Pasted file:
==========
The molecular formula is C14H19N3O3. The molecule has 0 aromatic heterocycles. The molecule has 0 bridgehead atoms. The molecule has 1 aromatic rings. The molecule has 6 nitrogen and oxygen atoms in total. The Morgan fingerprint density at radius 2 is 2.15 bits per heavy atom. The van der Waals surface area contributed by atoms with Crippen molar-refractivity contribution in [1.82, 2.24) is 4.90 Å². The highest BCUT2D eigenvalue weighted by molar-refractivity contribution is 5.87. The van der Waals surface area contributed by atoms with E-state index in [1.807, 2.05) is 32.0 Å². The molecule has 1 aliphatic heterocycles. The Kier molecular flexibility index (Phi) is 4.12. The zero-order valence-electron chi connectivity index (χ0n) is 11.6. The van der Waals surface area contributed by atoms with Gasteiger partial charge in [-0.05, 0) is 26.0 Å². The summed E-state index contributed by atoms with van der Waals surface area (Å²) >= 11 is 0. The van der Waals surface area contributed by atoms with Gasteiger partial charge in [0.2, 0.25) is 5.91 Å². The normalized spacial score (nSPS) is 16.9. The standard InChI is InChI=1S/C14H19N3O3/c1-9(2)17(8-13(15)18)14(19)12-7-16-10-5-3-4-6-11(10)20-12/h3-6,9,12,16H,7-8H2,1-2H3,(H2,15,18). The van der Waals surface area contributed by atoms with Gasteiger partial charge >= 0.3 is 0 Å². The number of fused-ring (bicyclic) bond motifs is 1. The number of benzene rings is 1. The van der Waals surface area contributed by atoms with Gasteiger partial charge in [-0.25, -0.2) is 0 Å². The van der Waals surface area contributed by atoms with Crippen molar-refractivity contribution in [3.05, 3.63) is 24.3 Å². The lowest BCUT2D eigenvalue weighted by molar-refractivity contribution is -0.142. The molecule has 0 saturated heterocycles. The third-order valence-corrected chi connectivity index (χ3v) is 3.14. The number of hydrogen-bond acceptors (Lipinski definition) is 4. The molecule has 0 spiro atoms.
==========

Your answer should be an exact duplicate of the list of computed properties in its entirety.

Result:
The molecular formula is C14H19N3O3. The molecule has 0 aromatic heterocycles. The molecule has 0 bridgehead atoms. The molecule has 1 aromatic rings. The molecule has 6 nitrogen and oxygen atoms in total. The Morgan fingerprint density at radius 2 is 2.15 bits per heavy atom. The van der Waals surface area contributed by atoms with Crippen molar-refractivity contribution in [1.82, 2.24) is 4.90 Å². The highest BCUT2D eigenvalue weighted by molar-refractivity contribution is 5.87. The van der Waals surface area contributed by atoms with E-state index in [1.807, 2.05) is 32.0 Å². The molecule has 1 aliphatic heterocycles. The Kier molecular flexibility index (Phi) is 4.12. The zero-order valence-electron chi connectivity index (χ0n) is 11.6. The van der Waals surface area contributed by atoms with Gasteiger partial charge in [-0.05, 0) is 26.0 Å². The summed E-state index contributed by atoms with van der Waals surface area (Å²) >= 11 is 0. The van der Waals surface area contributed by atoms with Gasteiger partial charge in [0.2, 0.25) is 5.91 Å². The normalized spacial score (nSPS) is 16.9. The standard InChI is InChI=1S/C14H19N3O3/c1-9(2)17(8-13(15)18)14(19)12-7-16-10-5-3-4-6-11(10)20-12/h3-6,9,12,16H,7-8H2,1-2H3,(H2,15,18). The van der Waals surface area contributed by atoms with Gasteiger partial charge >= 0.3 is 0 Å². The number of fused-ring (bicyclic) bond motifs is 1. The number of benzene rings is 1. The van der Waals surface area contributed by atoms with Gasteiger partial charge in [-0.25, -0.2) is 0 Å². The van der Waals surface area contributed by atoms with Crippen molar-refractivity contribution in [3.05, 3.63) is 24.3 Å². The lowest BCUT2D eigenvalue weighted by molar-refractivity contribution is -0.142. The molecule has 0 saturated heterocycles. The third-order valence-corrected chi connectivity index (χ3v) is 3.14. The number of hydrogen-bond acceptors (Lipinski definition) is 4. The molecule has 0 spiro atoms.